Monday, April 12, 2010

Terry Fox: 'His story is woven into ours'

Terry Fox began remarkable journey 30 years ago

Toronto Star: April 12 marks the start of Terry's Marathon of Hope, the day in 1980 when he dipped his artificial limb -- looking back it was a cobbling of leather and aluminum, like suspenders -- in the harbour at St. John's, Nfld,. and turned westward. He ran for 143 days until cancer caught up to him. He was 22 when he died June 28, 1981.

His impact is incalculable, until you start to calculate it:
  • $451,737,622 invested in cancer research
  • 1,164 cancer research grants and awards
  • 14 schools
  • 32 streets
  • 7 statues, including one at Simon Fraser university, another in downtown Ottawa and the soaring Terry Fox monument that overlooks Lake Superior, east of Thunder Bay
  • 1 The Terry Fox Hall of Fame, since renamed the Canadian Disability Hall of Fame
  • 9 fitness trails, including Toronto's new Miracle Mile Park... designed in part by the writer and artist Douglas Coupland
  • 1 Terry Fox Gardens in Jerusalem
  • 1 icebreaker -- the Terry Fox, 88 metres long
  • 1 mountain, Mount Terry Fox and provincial park on the British Columbia-Alberta border
  • 14 buildings -- most are athletic facilities, including Mississauga's Terry Fox Fitness Centre and research centres including the new Terry Fox Research institute in Vancouver
537: Number of Canadians who have won the Terry Fox Humanitarian Award since 1982. The effect of these awards ripples through Canada and beyond. Among the winners are six Rhodes Scholars, 70 medical doctors, and 50 teachers. In 2006, the federal government, through the Department of Canadian Heritage, gave the program a $10 million endowment.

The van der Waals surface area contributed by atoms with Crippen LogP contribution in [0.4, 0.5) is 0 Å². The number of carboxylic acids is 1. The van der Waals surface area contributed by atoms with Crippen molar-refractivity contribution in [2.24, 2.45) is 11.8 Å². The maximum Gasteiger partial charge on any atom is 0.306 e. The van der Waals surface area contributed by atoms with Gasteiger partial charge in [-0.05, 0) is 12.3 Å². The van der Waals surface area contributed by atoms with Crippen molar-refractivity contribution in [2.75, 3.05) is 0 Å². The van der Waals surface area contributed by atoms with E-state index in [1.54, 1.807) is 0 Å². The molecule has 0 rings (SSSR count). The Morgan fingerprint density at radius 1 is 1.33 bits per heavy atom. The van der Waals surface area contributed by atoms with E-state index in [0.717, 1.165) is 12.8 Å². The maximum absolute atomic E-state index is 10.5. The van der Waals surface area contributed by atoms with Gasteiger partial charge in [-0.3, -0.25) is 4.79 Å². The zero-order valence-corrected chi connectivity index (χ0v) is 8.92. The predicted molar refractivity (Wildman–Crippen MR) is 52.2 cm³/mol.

23: Number of students awarded Simon Fraser University's Gold Medal Award, given to those, who like Terry, have set goals some might say are beyond their grasp.

2: Number of Olympians honoured in Fox's name. This year, Vancouver's Olympic committee created the Terry Fox Award, in collaboration with Terry's parents, Betty and Rolly Fox. It honours athletes who show the qualities that Terry lived by: courage, perseverance, determination, humility.

His story is woven into ours. 'He was handsome, photogenic, wholesome. Here was a graceful, well-spoken, poignant kid from Port Coquitlam, whose cause was beyond reproach and personal courage was above reproach.' says Andrew Cohen, president of the Historica/Dominion Institute.

The Terry Fox Foundation is encouraging people to share their stories of meeting or seeing Fox during his Marathon of Hope. To take part, go here.
Image source here.